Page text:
In 2005 HBO decided that ratings were too low to continue with Carnivàle, which was supposed to include at least one more season. It had been almost five years since a major tragedy on American soil and seemingly as Americans began to gain hope, they lost interest in the end of time. Secular images, however, of apocalypse or apocalyptic prophecy show up at times in American cinema and culture. Even today there are always news stories about something that may or may not destroy the world. Most recently the prophecies have focused around the Large Hadron Collider or the Mayan Calendar ending in 2012.[7] These events continue to shape our apocalyptic imagination. The word “apocalypse,” in and of itself, is an important key to understanding the inherent difference between the religious idea of apocalypse and the secular idea of apocalypse. When we speak of apocalypse in religious terms, we refer to the revelation of narrative in a framework in which God will ultimately liberate God’s chosen from the oppressors. The eschaton in Judeo-Christian theology is a bringer of hope for God’s people, not a senseless and despondent event. In contrast, when the term “apocalypse” is used in a secular way, the idea of hope is lost because there is no God, no creator-being who will save the chosen in the end. In nihilistic fashion, the world simply ends without hope in a destructive way that imbues terror amongst the world’s population. The secular apocalypse rejects the theological basis for the eschaton that allows the religious apocalypse to be liberating rather than a violent destruction. In some ways, the secular apocalypse aims to liberate itself from the fundamentals of religion, rather than the fear and permanence of a death without hope. Many of the wars fought are in part due to religious intolerance and difference, and many scandals have shaken the foundations of the churches. As a result people are turning away from the theological frameworks that once provided them hope. Carnivàle is an example of art in which the lines between good and evil are blurred; this is becoming more common within secular apocalyptic media. The common theme of end-of-life destruction will continue as a main theme in both religious and secular apocalypses. The difference, however, is whether or not there is the hope of life after death that the religious apocalypse holds dear. For those who have turned away from religion, for whatever reason, the secular apocalypse has no established hope for ever-lasting life; death is a permanent and inevitable trap.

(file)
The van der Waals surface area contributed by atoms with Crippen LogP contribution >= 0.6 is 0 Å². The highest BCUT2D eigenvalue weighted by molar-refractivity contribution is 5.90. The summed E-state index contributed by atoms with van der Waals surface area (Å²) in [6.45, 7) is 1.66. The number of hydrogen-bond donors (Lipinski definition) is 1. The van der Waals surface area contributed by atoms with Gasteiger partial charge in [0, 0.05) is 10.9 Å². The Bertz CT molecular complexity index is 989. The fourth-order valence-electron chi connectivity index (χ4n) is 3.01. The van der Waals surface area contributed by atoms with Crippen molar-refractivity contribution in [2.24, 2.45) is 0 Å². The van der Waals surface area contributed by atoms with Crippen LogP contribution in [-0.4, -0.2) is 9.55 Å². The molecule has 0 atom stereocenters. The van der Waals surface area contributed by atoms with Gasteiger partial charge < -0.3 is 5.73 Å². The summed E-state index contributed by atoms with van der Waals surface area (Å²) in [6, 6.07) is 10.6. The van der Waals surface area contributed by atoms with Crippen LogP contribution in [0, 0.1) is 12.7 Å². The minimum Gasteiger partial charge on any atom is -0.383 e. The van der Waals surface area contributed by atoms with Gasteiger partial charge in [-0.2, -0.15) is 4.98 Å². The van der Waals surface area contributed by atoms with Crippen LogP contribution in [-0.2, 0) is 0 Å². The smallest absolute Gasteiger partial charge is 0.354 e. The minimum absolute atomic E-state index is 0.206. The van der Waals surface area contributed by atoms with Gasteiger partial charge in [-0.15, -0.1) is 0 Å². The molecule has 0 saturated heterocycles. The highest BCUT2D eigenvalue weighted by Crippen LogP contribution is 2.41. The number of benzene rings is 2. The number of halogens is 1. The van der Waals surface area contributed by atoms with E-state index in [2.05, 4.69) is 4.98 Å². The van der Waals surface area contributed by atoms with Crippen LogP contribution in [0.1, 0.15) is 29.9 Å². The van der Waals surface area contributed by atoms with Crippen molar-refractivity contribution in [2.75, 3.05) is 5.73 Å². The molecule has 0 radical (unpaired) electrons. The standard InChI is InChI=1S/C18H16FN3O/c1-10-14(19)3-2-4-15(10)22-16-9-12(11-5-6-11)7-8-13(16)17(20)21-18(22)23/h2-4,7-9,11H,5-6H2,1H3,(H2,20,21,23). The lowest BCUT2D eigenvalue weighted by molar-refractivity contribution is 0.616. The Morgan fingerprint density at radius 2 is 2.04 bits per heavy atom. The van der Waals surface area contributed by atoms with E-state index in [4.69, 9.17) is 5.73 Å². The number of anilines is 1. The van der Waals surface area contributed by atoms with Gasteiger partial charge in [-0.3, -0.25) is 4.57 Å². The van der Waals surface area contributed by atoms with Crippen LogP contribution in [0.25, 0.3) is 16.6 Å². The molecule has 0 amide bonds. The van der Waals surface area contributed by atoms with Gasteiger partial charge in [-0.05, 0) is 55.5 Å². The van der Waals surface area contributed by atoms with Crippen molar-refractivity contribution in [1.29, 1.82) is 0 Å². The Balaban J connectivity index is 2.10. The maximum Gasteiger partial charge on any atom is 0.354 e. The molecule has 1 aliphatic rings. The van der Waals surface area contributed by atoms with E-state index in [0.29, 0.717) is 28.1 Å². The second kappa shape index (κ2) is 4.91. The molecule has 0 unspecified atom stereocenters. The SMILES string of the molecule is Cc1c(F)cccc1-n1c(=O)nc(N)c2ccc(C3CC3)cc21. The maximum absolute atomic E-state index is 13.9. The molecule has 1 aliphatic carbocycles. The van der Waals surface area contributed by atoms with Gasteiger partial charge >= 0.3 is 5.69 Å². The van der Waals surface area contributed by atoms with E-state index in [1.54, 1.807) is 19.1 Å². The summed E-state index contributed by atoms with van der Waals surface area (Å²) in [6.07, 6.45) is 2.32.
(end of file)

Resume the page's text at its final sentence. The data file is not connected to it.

As 21st century viewers of Carnivàle, we know that the prophecies of Alamogordo will come true. The atomic bomb was indeed tested and used against civilians. Regardless of the unresolved cTrinity-Blast-10-secliff-hanger ending, Daniel Knauf seems to have given his answer that we will eventually be the means of our own destruction. Again and again in American apocalyptic films the Church fails us, religion is weak or corrupted, and perhaps even God has abandoned us. While secular apocalypses retain the imagery of the Book of Revelation, they speak a very different message. The veil they lift is upon the inescapable bleakness of our future, and until the secular apocalyptic imagination finds a replacement for the hope that God brings within the religious apocalypse, the end of all things will simply imply the beginning of nothing.